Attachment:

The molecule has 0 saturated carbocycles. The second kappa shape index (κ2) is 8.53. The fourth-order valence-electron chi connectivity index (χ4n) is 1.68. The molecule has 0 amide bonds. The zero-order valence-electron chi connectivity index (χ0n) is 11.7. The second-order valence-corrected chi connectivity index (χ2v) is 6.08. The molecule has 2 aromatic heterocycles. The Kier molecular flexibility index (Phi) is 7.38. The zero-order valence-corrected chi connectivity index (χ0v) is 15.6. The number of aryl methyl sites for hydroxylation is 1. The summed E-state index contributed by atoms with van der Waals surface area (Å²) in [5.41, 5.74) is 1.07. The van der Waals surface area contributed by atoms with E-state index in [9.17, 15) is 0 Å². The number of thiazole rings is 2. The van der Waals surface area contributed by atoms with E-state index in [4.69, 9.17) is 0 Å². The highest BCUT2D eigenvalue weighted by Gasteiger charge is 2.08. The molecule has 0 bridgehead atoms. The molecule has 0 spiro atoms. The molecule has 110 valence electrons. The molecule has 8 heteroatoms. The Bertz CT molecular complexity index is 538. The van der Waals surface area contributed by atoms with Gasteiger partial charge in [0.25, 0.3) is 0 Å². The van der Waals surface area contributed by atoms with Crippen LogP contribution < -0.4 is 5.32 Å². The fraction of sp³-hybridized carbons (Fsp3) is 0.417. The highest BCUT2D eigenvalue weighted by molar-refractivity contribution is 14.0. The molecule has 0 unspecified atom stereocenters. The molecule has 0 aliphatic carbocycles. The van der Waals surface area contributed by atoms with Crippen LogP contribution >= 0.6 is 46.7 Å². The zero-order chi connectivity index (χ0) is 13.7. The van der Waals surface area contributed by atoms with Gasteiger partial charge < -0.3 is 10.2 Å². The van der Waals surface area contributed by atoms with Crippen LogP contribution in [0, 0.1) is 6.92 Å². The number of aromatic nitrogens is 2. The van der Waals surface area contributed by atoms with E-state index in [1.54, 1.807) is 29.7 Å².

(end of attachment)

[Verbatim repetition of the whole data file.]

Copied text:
The molecule has 0 saturated carbocycles. The second kappa shape index (κ2) is 8.53. The fourth-order valence-electron chi connectivity index (χ4n) is 1.68. The molecule has 0 amide bonds. The zero-order valence-electron chi connectivity index (χ0n) is 11.7. The second-order valence-corrected chi connectivity index (χ2v) is 6.08. The molecule has 2 aromatic heterocycles. The Kier molecular flexibility index (Phi) is 7.38. The zero-order valence-corrected chi connectivity index (χ0v) is 15.6. The number of aryl methyl sites for hydroxylation is 1. The summed E-state index contributed by atoms with van der Waals surface area (Å²) in [5.41, 5.74) is 1.07. The van der Waals surface area contributed by atoms with E-state index in [9.17, 15) is 0 Å². The number of thiazole rings is 2. The van der Waals surface area contributed by atoms with E-state index in [4.69, 9.17) is 0 Å². The highest BCUT2D eigenvalue weighted by Gasteiger charge is 2.08. The molecule has 0 bridgehead atoms. The molecule has 0 spiro atoms. The molecule has 110 valence electrons. The molecule has 8 heteroatoms. The Bertz CT molecular complexity index is 538. The van der Waals surface area contributed by atoms with Gasteiger partial charge in [0.25, 0.3) is 0 Å². The van der Waals surface area contributed by atoms with Crippen LogP contribution < -0.4 is 5.32 Å². The fraction of sp³-hybridized carbons (Fsp3) is 0.417. The highest BCUT2D eigenvalue weighted by molar-refractivity contribution is 14.0. The molecule has 0 unspecified atom stereocenters. The molecule has 0 aliphatic carbocycles. The van der Waals surface area contributed by atoms with Crippen LogP contribution >= 0.6 is 46.7 Å². The zero-order chi connectivity index (χ0) is 13.7. The van der Waals surface area contributed by atoms with Gasteiger partial charge < -0.3 is 10.2 Å². The van der Waals surface area contributed by atoms with Crippen LogP contribution in [0, 0.1) is 6.92 Å². The number of aromatic nitrogens is 2. The van der Waals surface area contributed by atoms with E-state index in [1.54, 1.807) is 29.7 Å².